Starting late Friday night and continuing through Sunday morning the city was hammered with torrential downpours. When the store opened on Tuesday morning, the smell of damp carpet was the first indicator that something was not right. The hole that the installer had drilled in his roof for the outside camera cable had not been sealed properly. As the rain accumulated on the flat roof, it began to drain down the outside of the cable (which joined the other camera cables above the drop ceilings) and fed a steady stream of water into the owners locked internal office. Weeks later, even after the installer had spent many days drying out and cleaning up the mess, the owners’ office still possessed a lingering, semi-offensive odor.

Current problem:

It's 3 years later now and the owner is opening a 3rd store. His first two stores are still being supported by the surveillance company he purchased his systems from, but the partnership between them and the alarm company had been dissolved shortly after the store 2 flood occurred. Without an alarm license, his support company isn't able to install surveillance in his new store. Additionally, the surveillance systems in his first two stores are at least 3 years old.

The owner wants IP for his new store, and would like to retrofit his original stores with IP as equipment fails. He sees IP cameras everywhere on-line and is still overly focused on pricing as his main value indicator. He likes the support he has now, but his providers real expertise is in older analog surveillance systems with only limited IP experience.


  • Does the owner try to go it alone again with IP like he did with his original decision to go with the Sams Club system? (Starting with his new store and working backwards)
  • Should he ask for a recommendation from his current support provider (assuming they will be biased towards the analog systems they know [but he really doesn't want])?
  • Can he perceive the 'value' of getting a bid from an IP-centric surveillance provider? (knowing the costs will be even greater than than those he couldnt stomach from the analog integrators 4 years ago)

It really boils down to how much he's learned from all his pain and suffering.

Bar and Bowling Alley Surveillance

In this case study, we examine an end user who owns two very different local businesses and decided on different surveillance solutions for each ofthem. The owner lives in a small US town and has owned the local bowling alley for decades. In 2008 he purchased another local business – a bar/nightclub across town. He completely renovated the new building, yet failed to include surveillance in the build out planning.

In 2009 the owner decided to outfit both of his local businesses with surveillance and recognized that his needs were quite different for each location.

Let’s examine the bowling alley first:

The facility is ancient. While the owner has added some of the newer bowling alleytechnology over recent years, the basic wiring and infrastructure platform are primarilyoriginal materials. At only 7,000 sqft, this bowling alley is about one third the size of modern day centers, though still essentially a giant square box for surveillance coverage purposes. Because the owner primarily needed only simple area-coverage and wanted to avoid adding to his cabling nightmare, indoors he installed 10 wireless D-Link DCS-920 cameras that he could power using existing outlets. Unbelievably, the owner settled on an outdoor solution consisting of two more DCS-920s pointing out windows from the inside.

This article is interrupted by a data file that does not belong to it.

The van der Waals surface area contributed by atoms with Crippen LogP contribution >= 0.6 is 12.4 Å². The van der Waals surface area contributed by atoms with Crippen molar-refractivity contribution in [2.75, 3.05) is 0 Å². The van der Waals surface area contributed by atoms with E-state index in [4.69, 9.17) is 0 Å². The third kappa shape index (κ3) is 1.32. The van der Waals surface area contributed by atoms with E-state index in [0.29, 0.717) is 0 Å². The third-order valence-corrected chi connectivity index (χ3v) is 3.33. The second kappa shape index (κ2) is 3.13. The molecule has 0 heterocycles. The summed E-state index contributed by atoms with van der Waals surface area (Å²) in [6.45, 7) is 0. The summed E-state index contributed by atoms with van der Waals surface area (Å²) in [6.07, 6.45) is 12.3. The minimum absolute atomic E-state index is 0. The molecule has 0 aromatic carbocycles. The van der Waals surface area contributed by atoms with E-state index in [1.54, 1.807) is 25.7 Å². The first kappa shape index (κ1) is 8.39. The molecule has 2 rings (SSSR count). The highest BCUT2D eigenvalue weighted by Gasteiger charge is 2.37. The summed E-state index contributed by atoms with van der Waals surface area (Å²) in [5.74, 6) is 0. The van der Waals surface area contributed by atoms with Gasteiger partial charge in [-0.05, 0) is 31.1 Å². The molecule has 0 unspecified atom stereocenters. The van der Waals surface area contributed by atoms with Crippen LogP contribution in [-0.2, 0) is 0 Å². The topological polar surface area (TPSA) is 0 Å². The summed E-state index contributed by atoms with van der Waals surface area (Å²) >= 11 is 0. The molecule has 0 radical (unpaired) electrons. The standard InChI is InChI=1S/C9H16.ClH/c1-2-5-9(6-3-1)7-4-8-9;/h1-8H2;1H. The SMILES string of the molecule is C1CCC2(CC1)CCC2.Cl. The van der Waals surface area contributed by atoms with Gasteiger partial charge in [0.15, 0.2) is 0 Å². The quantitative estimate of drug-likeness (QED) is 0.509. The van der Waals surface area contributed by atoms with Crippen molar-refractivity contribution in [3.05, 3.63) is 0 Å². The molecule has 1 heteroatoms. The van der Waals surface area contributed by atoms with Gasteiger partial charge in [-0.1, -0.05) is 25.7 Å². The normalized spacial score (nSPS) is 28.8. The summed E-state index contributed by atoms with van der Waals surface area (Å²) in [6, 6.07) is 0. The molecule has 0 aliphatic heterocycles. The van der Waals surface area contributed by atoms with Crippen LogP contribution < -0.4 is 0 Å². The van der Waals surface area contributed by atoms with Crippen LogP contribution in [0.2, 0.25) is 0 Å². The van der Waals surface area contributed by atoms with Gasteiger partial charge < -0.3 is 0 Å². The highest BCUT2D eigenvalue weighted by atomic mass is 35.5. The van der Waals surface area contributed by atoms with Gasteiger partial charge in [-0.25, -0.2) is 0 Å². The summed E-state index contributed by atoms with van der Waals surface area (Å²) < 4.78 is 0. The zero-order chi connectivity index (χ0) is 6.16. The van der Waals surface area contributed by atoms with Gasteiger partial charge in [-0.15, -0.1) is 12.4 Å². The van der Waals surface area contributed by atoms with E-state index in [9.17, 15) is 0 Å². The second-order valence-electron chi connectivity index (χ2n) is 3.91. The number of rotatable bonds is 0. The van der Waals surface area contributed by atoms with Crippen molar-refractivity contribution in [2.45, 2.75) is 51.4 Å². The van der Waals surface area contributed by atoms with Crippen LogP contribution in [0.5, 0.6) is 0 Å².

Now let’s take a look at his bar/nightclub surveillance solution:

This facility is basically a brand new build out using only the original building shell. Similar to his bowling alley (though ½ the size), the new place is also basically a giant box but with many additional factors needing consideration. For instance, he placed cameras at cash-handling locations (e.g. 3 bars), at 2 entrances where cover charges are paid and the back office counting areas had to have hi-resolution, good frame-rate capabilities. Finally, the floor coverage cameras required good low light function, with wide angle views.

For the club surveillance solution the owner invested in Vivotek FD7131 IP PoE dome cameras throughout, using the free Vivotek ST7501 VMS software for recording on a high-end Dell PC. The owner figured the white-light emitting illuminators he noted in literature for the FD7131 would be sufficient for the low lighting environment of his club,especially in the cash-handling areas. He was mostly wrong, though the cash areas were adequately lighted using this model camera and additional existing stationery lighting.

Notables: The owner researched everything on-line before he made his separate buying decisions. This is clearly rising trend as people look to the Internet to DIY. The choice of D-Link and Vivotek are not surprising as they are likely too of the most commonly cited/sold 'budget' surveillance products on the market.

Conclusions: Is the customer happy? He would tell you he is. While he may be happy, we believe he could have made slightly better choices – especially when management functions are factored.

Since he purchased both systems at the same time, and he thinks Vivotek is ‘high-tech’, he could easily have wired the bowling alley with the same FD7131 models he has in his nightclub or gone with a slightly costlier model of this brand like the IP7161. He could’ve then used Vivoteks ST3402 recording software (bundled free) or another VMS for both locations enabling him to manage all of his cameras on one platform. Having (and managing) two separate systems is time consuming and impractical. The time savings alone would justify the slightly increased hard cost of having compatible systems, including ease of use, training and remote access management functionality.

Regional Apparel Chain Surveillance

Here we examine the surveillance systems used by a regional apparel chain: what systems they use, what changes they have made over the years, what issues they are facing and what they need to do next. This end user faces a particularly difficult situation as they already use multiple systems, neither of which they are fully satisfied with using.

Background of End User